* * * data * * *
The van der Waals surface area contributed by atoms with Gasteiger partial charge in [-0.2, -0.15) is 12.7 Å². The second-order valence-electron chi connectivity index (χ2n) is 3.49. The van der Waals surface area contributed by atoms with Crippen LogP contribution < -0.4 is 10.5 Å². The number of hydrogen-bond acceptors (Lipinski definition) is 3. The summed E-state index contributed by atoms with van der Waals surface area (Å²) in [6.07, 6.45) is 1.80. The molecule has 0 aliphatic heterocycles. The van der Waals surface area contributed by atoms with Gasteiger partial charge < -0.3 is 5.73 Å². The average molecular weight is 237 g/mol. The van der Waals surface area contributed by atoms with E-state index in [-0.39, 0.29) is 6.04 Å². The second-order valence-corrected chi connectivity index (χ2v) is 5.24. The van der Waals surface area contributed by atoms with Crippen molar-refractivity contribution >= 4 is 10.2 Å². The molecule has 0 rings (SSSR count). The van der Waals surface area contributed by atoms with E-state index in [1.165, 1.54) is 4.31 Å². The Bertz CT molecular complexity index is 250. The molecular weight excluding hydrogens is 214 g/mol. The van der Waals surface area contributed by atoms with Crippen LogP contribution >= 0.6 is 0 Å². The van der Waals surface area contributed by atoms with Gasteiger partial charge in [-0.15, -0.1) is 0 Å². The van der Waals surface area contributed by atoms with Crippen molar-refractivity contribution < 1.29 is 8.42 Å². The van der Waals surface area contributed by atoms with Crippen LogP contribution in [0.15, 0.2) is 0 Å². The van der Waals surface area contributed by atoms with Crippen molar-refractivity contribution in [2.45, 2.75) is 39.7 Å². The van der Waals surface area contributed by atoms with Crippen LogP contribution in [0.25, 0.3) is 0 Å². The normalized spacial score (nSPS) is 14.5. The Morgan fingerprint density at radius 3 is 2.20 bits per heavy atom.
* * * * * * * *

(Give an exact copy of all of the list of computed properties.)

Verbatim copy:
The van der Waals surface area contributed by atoms with Gasteiger partial charge in [-0.2, -0.15) is 12.7 Å². The second-order valence-electron chi connectivity index (χ2n) is 3.49. The van der Waals surface area contributed by atoms with Crippen LogP contribution < -0.4 is 10.5 Å². The number of hydrogen-bond acceptors (Lipinski definition) is 3. The summed E-state index contributed by atoms with van der Waals surface area (Å²) in [6.07, 6.45) is 1.80. The molecule has 0 aliphatic heterocycles. The van der Waals surface area contributed by atoms with Gasteiger partial charge < -0.3 is 5.73 Å². The average molecular weight is 237 g/mol. The van der Waals surface area contributed by atoms with E-state index in [-0.39, 0.29) is 6.04 Å². The second-order valence-corrected chi connectivity index (χ2v) is 5.24. The van der Waals surface area contributed by atoms with Crippen molar-refractivity contribution >= 4 is 10.2 Å². The molecule has 0 rings (SSSR count). The van der Waals surface area contributed by atoms with E-state index in [1.165, 1.54) is 4.31 Å². The Bertz CT molecular complexity index is 250. The molecular weight excluding hydrogens is 214 g/mol. The van der Waals surface area contributed by atoms with Crippen LogP contribution >= 0.6 is 0 Å². The van der Waals surface area contributed by atoms with Gasteiger partial charge in [-0.15, -0.1) is 0 Å². The van der Waals surface area contributed by atoms with Crippen molar-refractivity contribution < 1.29 is 8.42 Å². The van der Waals surface area contributed by atoms with Crippen LogP contribution in [0.15, 0.2) is 0 Å². The van der Waals surface area contributed by atoms with Crippen molar-refractivity contribution in [2.45, 2.75) is 39.7 Å². The van der Waals surface area contributed by atoms with Crippen LogP contribution in [0.25, 0.3) is 0 Å². The normalized spacial score (nSPS) is 14.5. The Morgan fingerprint density at radius 3 is 2.20 bits per heavy atom.